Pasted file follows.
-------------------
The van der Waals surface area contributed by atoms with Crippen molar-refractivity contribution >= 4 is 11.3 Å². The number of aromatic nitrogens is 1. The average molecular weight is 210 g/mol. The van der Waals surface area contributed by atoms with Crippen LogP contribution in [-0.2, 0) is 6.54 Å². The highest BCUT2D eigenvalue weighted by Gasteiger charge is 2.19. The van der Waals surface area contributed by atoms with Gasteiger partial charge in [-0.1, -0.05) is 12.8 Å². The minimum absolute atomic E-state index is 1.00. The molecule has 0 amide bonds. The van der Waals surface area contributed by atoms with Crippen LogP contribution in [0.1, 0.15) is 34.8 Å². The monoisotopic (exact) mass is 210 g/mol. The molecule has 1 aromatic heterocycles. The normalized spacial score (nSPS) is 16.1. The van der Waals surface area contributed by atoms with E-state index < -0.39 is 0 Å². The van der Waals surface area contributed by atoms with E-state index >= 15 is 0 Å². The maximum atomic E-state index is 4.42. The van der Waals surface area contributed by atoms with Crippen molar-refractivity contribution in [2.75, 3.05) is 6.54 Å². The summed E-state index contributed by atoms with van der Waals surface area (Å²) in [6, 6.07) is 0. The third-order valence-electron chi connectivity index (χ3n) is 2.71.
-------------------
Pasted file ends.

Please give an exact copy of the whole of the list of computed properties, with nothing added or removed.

The van der Waals surface area contributed by atoms with Crippen molar-refractivity contribution >= 4 is 11.3 Å². The number of aromatic nitrogens is 1. The average molecular weight is 210 g/mol. The van der Waals surface area contributed by atoms with Crippen LogP contribution in [-0.2, 0) is 6.54 Å². The highest BCUT2D eigenvalue weighted by Gasteiger charge is 2.19. The van der Waals surface area contributed by atoms with Gasteiger partial charge in [-0.1, -0.05) is 12.8 Å². The minimum absolute atomic E-state index is 1.00. The molecule has 0 amide bonds. The van der Waals surface area contributed by atoms with Crippen LogP contribution in [0.1, 0.15) is 34.8 Å². The monoisotopic (exact) mass is 210 g/mol. The molecule has 1 aromatic heterocycles. The normalized spacial score (nSPS) is 16.1. The van der Waals surface area contributed by atoms with E-state index < -0.39 is 0 Å². The van der Waals surface area contributed by atoms with E-state index >= 15 is 0 Å². The maximum atomic E-state index is 4.42. The van der Waals surface area contributed by atoms with Crippen molar-refractivity contribution in [2.75, 3.05) is 6.54 Å². The summed E-state index contributed by atoms with van der Waals surface area (Å²) in [6, 6.07) is 0. The third-order valence-electron chi connectivity index (χ3n) is 2.71.